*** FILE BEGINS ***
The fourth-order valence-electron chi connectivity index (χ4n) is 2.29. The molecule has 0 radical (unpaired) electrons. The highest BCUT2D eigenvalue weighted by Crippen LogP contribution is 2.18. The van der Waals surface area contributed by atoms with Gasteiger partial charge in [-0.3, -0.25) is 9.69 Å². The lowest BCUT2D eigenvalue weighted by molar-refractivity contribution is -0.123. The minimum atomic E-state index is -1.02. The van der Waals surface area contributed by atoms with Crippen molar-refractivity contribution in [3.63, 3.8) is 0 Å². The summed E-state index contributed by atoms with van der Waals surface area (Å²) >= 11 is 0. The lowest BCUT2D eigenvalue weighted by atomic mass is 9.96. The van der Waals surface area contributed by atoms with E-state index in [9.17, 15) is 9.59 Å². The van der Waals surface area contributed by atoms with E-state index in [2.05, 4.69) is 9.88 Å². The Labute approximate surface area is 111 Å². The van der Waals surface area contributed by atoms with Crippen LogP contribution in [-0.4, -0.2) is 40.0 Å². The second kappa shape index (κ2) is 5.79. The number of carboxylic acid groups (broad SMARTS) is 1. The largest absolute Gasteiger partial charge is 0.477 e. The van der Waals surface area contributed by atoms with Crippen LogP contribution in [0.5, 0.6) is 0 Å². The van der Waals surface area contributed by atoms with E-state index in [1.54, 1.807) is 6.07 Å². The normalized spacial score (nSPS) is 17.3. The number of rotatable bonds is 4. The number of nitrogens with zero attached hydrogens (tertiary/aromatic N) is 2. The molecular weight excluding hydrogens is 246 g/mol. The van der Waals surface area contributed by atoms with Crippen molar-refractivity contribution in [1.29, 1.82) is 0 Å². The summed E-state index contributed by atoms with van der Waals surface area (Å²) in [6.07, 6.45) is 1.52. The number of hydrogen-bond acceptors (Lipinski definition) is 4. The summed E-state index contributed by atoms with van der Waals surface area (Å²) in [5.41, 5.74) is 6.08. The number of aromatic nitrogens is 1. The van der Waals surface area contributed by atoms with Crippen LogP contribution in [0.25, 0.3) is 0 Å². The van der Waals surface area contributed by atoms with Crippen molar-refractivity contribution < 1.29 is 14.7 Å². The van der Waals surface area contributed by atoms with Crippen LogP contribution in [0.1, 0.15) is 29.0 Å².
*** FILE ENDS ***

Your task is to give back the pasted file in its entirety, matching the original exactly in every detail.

The fourth-order valence-electron chi connectivity index (χ4n) is 2.29. The molecule has 0 radical (unpaired) electrons. The highest BCUT2D eigenvalue weighted by Crippen LogP contribution is 2.18. The van der Waals surface area contributed by atoms with Gasteiger partial charge in [-0.3, -0.25) is 9.69 Å². The lowest BCUT2D eigenvalue weighted by molar-refractivity contribution is -0.123. The minimum atomic E-state index is -1.02. The van der Waals surface area contributed by atoms with Crippen molar-refractivity contribution in [3.63, 3.8) is 0 Å². The summed E-state index contributed by atoms with van der Waals surface area (Å²) >= 11 is 0. The lowest BCUT2D eigenvalue weighted by atomic mass is 9.96. The van der Waals surface area contributed by atoms with E-state index in [9.17, 15) is 9.59 Å². The van der Waals surface area contributed by atoms with E-state index in [2.05, 4.69) is 9.88 Å². The Labute approximate surface area is 111 Å². The van der Waals surface area contributed by atoms with Crippen LogP contribution in [-0.4, -0.2) is 40.0 Å². The second kappa shape index (κ2) is 5.79. The number of carboxylic acid groups (broad SMARTS) is 1. The largest absolute Gasteiger partial charge is 0.477 e. The van der Waals surface area contributed by atoms with Crippen LogP contribution in [0.5, 0.6) is 0 Å². The van der Waals surface area contributed by atoms with E-state index in [1.54, 1.807) is 6.07 Å². The normalized spacial score (nSPS) is 17.3. The number of rotatable bonds is 4. The number of nitrogens with zero attached hydrogens (tertiary/aromatic N) is 2. The molecular weight excluding hydrogens is 246 g/mol. The van der Waals surface area contributed by atoms with Crippen molar-refractivity contribution in [1.29, 1.82) is 0 Å². The summed E-state index contributed by atoms with van der Waals surface area (Å²) in [6.07, 6.45) is 1.52. The number of hydrogen-bond acceptors (Lipinski definition) is 4. The summed E-state index contributed by atoms with van der Waals surface area (Å²) in [5.41, 5.74) is 6.08. The number of aromatic nitrogens is 1. The van der Waals surface area contributed by atoms with Crippen LogP contribution in [0.25, 0.3) is 0 Å². The van der Waals surface area contributed by atoms with Crippen molar-refractivity contribution < 1.29 is 14.7 Å². The van der Waals surface area contributed by atoms with Crippen LogP contribution in [0.1, 0.15) is 29.0 Å².